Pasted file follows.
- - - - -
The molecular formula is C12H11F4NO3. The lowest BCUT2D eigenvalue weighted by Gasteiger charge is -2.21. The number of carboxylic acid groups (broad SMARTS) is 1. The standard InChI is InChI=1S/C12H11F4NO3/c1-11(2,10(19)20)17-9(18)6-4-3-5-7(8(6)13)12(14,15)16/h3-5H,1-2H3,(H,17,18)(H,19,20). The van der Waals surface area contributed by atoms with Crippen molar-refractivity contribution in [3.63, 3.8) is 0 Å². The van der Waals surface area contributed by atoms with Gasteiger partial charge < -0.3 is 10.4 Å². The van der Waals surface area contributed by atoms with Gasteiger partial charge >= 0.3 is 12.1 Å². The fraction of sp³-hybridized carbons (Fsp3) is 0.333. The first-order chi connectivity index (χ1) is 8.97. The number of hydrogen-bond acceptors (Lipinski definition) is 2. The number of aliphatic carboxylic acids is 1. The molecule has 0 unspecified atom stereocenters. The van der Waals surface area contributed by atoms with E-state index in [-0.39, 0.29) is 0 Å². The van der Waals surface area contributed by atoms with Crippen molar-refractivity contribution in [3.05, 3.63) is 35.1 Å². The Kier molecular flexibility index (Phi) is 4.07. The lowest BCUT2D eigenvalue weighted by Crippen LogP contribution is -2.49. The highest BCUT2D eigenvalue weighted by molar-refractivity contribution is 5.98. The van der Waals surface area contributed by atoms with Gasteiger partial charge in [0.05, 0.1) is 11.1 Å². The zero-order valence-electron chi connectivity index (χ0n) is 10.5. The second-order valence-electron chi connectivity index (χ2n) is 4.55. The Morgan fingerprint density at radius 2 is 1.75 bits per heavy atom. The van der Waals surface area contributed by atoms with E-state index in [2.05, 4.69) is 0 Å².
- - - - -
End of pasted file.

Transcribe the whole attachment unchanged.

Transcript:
The molecular formula is C12H11F4NO3. The lowest BCUT2D eigenvalue weighted by Gasteiger charge is -2.21. The number of carboxylic acid groups (broad SMARTS) is 1. The standard InChI is InChI=1S/C12H11F4NO3/c1-11(2,10(19)20)17-9(18)6-4-3-5-7(8(6)13)12(14,15)16/h3-5H,1-2H3,(H,17,18)(H,19,20). The van der Waals surface area contributed by atoms with Crippen molar-refractivity contribution in [3.63, 3.8) is 0 Å². The van der Waals surface area contributed by atoms with Gasteiger partial charge < -0.3 is 10.4 Å². The van der Waals surface area contributed by atoms with Gasteiger partial charge >= 0.3 is 12.1 Å². The fraction of sp³-hybridized carbons (Fsp3) is 0.333. The first-order chi connectivity index (χ1) is 8.97. The number of hydrogen-bond acceptors (Lipinski definition) is 2. The number of aliphatic carboxylic acids is 1. The molecule has 0 unspecified atom stereocenters. The van der Waals surface area contributed by atoms with E-state index in [-0.39, 0.29) is 0 Å². The van der Waals surface area contributed by atoms with Crippen molar-refractivity contribution in [3.05, 3.63) is 35.1 Å². The Kier molecular flexibility index (Phi) is 4.07. The lowest BCUT2D eigenvalue weighted by Crippen LogP contribution is -2.49. The highest BCUT2D eigenvalue weighted by molar-refractivity contribution is 5.98. The van der Waals surface area contributed by atoms with Gasteiger partial charge in [0.05, 0.1) is 11.1 Å². The zero-order valence-electron chi connectivity index (χ0n) is 10.5. The second-order valence-electron chi connectivity index (χ2n) is 4.55. The Morgan fingerprint density at radius 2 is 1.75 bits per heavy atom. The van der Waals surface area contributed by atoms with E-state index in [2.05, 4.69) is 0 Å².